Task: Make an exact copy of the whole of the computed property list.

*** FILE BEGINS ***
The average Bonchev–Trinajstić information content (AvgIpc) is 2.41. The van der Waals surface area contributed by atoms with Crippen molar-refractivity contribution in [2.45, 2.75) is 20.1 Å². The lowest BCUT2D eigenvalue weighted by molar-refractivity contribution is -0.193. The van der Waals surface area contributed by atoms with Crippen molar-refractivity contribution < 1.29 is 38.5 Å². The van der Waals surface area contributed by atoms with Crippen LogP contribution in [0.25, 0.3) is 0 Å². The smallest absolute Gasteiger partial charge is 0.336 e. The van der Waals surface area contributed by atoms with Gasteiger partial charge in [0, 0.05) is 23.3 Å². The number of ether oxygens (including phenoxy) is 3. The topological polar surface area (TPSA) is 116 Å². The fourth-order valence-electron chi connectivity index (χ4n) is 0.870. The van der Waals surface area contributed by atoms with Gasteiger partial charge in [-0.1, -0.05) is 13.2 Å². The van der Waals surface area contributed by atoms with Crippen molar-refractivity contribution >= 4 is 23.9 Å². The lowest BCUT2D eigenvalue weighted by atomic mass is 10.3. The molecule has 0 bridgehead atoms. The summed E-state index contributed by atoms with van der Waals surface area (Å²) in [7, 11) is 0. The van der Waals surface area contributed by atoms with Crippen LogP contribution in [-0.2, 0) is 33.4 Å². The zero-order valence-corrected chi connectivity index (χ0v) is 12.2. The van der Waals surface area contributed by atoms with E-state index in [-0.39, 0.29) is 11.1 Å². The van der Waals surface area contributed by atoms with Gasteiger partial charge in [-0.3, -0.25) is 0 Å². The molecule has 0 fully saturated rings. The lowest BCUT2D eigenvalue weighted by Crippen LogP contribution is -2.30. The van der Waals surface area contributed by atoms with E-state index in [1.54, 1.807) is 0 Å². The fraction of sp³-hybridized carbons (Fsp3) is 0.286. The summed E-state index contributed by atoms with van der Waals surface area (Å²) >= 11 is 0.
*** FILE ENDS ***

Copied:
The average Bonchev–Trinajstić information content (AvgIpc) is 2.41. The van der Waals surface area contributed by atoms with Crippen molar-refractivity contribution in [2.45, 2.75) is 20.1 Å². The lowest BCUT2D eigenvalue weighted by molar-refractivity contribution is -0.193. The van der Waals surface area contributed by atoms with Crippen molar-refractivity contribution < 1.29 is 38.5 Å². The van der Waals surface area contributed by atoms with Crippen LogP contribution in [0.25, 0.3) is 0 Å². The smallest absolute Gasteiger partial charge is 0.336 e. The van der Waals surface area contributed by atoms with Gasteiger partial charge in [0, 0.05) is 23.3 Å². The number of ether oxygens (including phenoxy) is 3. The topological polar surface area (TPSA) is 116 Å². The fourth-order valence-electron chi connectivity index (χ4n) is 0.870. The van der Waals surface area contributed by atoms with Gasteiger partial charge in [-0.1, -0.05) is 13.2 Å². The van der Waals surface area contributed by atoms with Crippen molar-refractivity contribution >= 4 is 23.9 Å². The lowest BCUT2D eigenvalue weighted by atomic mass is 10.3. The molecule has 0 bridgehead atoms. The summed E-state index contributed by atoms with van der Waals surface area (Å²) in [7, 11) is 0. The van der Waals surface area contributed by atoms with Crippen LogP contribution in [-0.2, 0) is 33.4 Å². The zero-order valence-corrected chi connectivity index (χ0v) is 12.2. The van der Waals surface area contributed by atoms with E-state index in [-0.39, 0.29) is 11.1 Å². The van der Waals surface area contributed by atoms with Gasteiger partial charge in [-0.3, -0.25) is 0 Å². The molecule has 0 fully saturated rings. The lowest BCUT2D eigenvalue weighted by Crippen LogP contribution is -2.30. The van der Waals surface area contributed by atoms with E-state index in [1.54, 1.807) is 0 Å². The fraction of sp³-hybridized carbons (Fsp3) is 0.286. The summed E-state index contributed by atoms with van der Waals surface area (Å²) >= 11 is 0.